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    British Museum Collections

    Artifact Description

    Avalokiteshvara as Guide of Souls, ink and colours on silk

    From Cave 17, Mogao, near Dunhuang, Gansu province, China

    Five Dynasties, early 10th century AD

    To ease the passage of the soul to paradise

    The figure of the Buddha Amitabha in the headdress clearly identifies this figure as Avalokiteshvara, the bodhisattva of compassion. He is leading the soul of a female devotee to the halls of paradise, depicted at the top of the painting by three bands each with tiny buildings. Both Avalokiteshvara and his follower are supported on clouds. He holds a censer in his left hand, while in his right hand he holds a long hooked staff from which a banner is suspended. The streamers are adorned with small diamonds of gold and the main panel of the banner simulates writing in red. The aristocratic lady who follows behind is drawn on a smaller scale. She wears a splendid coat with decorative roundels, a common feature of textiles from the late Tang dynasty. This can be seen on the patches of kasaya, Buddhist monastic robes.

    Despite the blank cartouche, we know from another titled painting (also in the Stein Collection, British Museum) that this work is of a type known as Yinlu pu, a 'Bodhisattva Guide of Souls'. This was a popular theme from the late Tang until the early Song Dynasty (ninth-tenth century). A work like this was probably offered by a deceased person's family to ease the passage of their soul to paradise.

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    Avalokiteshvara as Saviour from Perils, ink and colours on silk

    From Cave 17, Mogao, near Dunhuang, Gansu province, China

    Five Dynasties or Northern Song Dynasty, mid-to late 10th century AD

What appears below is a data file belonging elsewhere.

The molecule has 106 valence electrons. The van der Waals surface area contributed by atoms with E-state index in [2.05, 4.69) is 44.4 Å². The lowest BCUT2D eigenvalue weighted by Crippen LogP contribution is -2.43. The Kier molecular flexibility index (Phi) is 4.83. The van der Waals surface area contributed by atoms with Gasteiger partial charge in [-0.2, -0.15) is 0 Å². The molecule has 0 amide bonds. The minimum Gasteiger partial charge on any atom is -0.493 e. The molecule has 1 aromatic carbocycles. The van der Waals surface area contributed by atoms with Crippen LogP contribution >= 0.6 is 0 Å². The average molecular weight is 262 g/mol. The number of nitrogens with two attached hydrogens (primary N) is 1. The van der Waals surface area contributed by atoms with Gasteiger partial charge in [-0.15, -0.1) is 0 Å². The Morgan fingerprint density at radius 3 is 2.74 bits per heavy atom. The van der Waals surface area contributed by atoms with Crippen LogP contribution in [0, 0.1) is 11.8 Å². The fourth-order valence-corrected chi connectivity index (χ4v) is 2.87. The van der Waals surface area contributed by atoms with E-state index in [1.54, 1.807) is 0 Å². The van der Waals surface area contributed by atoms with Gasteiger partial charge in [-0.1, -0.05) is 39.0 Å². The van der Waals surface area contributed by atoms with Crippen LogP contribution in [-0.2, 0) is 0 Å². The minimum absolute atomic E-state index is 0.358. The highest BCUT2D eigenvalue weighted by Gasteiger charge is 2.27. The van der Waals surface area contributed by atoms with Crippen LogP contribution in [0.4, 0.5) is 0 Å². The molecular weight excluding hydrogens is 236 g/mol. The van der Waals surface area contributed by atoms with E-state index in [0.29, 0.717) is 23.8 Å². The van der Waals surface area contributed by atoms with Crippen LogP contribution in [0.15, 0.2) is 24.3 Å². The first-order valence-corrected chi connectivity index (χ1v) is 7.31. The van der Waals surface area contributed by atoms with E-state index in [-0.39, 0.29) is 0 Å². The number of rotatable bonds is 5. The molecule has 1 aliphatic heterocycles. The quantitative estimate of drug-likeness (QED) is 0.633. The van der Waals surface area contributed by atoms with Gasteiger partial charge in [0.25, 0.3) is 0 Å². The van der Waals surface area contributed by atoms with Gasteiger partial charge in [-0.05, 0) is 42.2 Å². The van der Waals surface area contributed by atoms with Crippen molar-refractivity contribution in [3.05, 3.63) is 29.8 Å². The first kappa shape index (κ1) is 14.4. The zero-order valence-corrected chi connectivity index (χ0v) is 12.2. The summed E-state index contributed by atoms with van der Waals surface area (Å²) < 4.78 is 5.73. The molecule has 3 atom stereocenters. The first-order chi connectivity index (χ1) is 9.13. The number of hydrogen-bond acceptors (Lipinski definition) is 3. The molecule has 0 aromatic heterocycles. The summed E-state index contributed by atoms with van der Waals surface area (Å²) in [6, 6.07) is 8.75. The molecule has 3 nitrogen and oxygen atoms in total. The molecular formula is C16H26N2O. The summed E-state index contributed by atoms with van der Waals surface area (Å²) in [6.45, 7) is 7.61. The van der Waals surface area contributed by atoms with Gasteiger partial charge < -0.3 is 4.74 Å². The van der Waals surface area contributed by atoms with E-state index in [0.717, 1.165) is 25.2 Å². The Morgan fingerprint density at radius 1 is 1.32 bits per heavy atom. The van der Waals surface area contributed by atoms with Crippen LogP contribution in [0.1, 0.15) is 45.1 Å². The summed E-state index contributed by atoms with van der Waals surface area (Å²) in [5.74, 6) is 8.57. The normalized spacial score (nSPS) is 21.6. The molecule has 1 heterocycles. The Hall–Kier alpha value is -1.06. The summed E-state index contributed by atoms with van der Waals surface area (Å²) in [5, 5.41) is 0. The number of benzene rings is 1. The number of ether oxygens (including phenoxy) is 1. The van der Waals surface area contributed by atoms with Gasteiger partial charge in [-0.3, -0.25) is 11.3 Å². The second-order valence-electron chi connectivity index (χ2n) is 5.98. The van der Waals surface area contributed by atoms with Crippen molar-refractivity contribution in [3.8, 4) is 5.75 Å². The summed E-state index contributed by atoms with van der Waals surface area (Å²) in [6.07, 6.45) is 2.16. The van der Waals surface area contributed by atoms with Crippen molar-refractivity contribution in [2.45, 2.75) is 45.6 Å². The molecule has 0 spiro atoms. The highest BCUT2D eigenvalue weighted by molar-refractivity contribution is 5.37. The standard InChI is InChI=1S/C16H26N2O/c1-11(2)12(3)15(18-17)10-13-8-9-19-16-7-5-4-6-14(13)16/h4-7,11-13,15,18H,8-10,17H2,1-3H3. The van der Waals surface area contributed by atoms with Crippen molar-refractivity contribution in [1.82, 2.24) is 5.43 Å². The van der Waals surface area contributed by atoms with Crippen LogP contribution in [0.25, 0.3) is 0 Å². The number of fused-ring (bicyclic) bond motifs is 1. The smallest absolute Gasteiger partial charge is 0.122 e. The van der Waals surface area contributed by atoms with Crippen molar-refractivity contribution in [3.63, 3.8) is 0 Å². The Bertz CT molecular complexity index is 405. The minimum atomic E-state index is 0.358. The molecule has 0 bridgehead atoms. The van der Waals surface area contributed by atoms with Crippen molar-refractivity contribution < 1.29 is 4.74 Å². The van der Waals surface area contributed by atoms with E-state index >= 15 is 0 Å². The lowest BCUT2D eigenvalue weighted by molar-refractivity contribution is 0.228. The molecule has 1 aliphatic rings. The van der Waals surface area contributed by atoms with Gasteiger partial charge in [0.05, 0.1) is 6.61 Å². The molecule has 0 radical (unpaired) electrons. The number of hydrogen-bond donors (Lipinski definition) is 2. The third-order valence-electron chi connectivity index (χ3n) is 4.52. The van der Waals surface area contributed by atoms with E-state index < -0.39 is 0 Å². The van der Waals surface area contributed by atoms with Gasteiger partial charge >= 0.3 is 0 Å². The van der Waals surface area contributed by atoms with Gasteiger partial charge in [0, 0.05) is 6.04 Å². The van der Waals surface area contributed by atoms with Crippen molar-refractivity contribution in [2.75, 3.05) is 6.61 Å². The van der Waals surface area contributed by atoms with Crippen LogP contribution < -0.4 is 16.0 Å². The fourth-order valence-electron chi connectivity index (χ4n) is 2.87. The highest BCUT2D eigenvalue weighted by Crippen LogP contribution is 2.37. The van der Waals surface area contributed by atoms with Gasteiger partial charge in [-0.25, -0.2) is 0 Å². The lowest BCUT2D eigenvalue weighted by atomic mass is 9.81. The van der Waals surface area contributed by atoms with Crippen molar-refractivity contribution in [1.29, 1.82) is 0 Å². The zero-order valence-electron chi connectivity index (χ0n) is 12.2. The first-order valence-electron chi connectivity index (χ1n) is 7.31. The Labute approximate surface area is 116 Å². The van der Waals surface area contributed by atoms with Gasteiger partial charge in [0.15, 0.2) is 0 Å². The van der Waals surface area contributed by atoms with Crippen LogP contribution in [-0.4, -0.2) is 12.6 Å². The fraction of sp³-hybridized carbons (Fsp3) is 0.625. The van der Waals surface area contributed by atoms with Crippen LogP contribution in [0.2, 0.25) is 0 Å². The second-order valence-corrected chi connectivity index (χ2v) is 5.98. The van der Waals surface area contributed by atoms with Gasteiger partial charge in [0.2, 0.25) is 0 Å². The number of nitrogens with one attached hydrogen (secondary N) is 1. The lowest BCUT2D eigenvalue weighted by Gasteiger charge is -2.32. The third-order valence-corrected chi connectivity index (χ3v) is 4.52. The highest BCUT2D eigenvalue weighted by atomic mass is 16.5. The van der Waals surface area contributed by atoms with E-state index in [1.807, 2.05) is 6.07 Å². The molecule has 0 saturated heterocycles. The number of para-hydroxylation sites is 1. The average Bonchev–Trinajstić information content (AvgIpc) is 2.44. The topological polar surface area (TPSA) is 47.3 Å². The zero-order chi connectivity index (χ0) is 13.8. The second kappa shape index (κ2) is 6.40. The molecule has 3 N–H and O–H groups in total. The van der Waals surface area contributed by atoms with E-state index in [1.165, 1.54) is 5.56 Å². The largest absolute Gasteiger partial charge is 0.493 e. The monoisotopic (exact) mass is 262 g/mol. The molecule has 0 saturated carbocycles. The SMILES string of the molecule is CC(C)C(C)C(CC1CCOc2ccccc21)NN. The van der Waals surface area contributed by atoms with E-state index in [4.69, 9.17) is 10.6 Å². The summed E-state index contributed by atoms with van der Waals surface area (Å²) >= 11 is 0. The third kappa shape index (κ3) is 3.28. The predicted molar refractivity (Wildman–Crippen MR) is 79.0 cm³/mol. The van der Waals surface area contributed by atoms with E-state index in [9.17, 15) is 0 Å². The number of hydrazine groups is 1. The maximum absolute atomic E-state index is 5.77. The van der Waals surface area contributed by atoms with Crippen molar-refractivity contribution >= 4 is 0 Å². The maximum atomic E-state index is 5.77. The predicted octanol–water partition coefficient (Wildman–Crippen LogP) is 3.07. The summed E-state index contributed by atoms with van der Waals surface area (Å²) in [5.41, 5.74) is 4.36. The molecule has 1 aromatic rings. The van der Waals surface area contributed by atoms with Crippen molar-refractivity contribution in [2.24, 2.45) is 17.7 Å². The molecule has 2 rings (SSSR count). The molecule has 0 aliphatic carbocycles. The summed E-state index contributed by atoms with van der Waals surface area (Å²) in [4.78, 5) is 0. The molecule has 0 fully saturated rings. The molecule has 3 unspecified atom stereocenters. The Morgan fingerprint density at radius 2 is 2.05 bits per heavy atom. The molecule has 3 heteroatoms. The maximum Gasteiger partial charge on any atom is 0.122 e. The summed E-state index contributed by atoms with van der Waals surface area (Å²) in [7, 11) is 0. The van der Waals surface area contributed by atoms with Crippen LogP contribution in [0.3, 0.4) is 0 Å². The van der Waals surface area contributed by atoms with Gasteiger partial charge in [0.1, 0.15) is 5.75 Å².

Belief in help when suffering

    Avalokiteshvara, the bodhisattva of compassion, is show in his six-armed form seated on a lotus behind an altar. He can be identified by the small figure of the Buddha Amitabha seated in his headdress. His two upper arms hold the sun and the moon, his two lower arms hold a vase and a rosary and his two middle arms are in the vitarka mudra (gesture of teaching).

    It was believed that if one called Avalokiteshvara's name when in danger, he would come to your aid. This is illustrated in scenes on either side. On the left from the top a figure pushed off a high cliff is miraculously supported by a cloud. In the middle a man escapes his fetters and at the bottom a man is preserved from the poisonous bites of a scorpion and a snake. On the right a sword is shown breaking into pieces, saving the man about to be executed. Below, two people are shown covering their heads to escape bad weather, and at the bottom a man is seemingly unharmed in the midst of a fire.

    In the lower register of the painting donor figures are shown: a lady and a child on the left and two men on the right.

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    Avalokiteshvara, a hanging scroll painting

    From Korea

    Choson dynasty, 14th century AD

    Many Buddhist works of art were produced during the Koryo period (918-1392), when Buddhism was established as the royal religion. However, with the fall of the dynasty, the production and quality of Buddhist art declined. The newly-established Choson dynasty embraced Neo-Con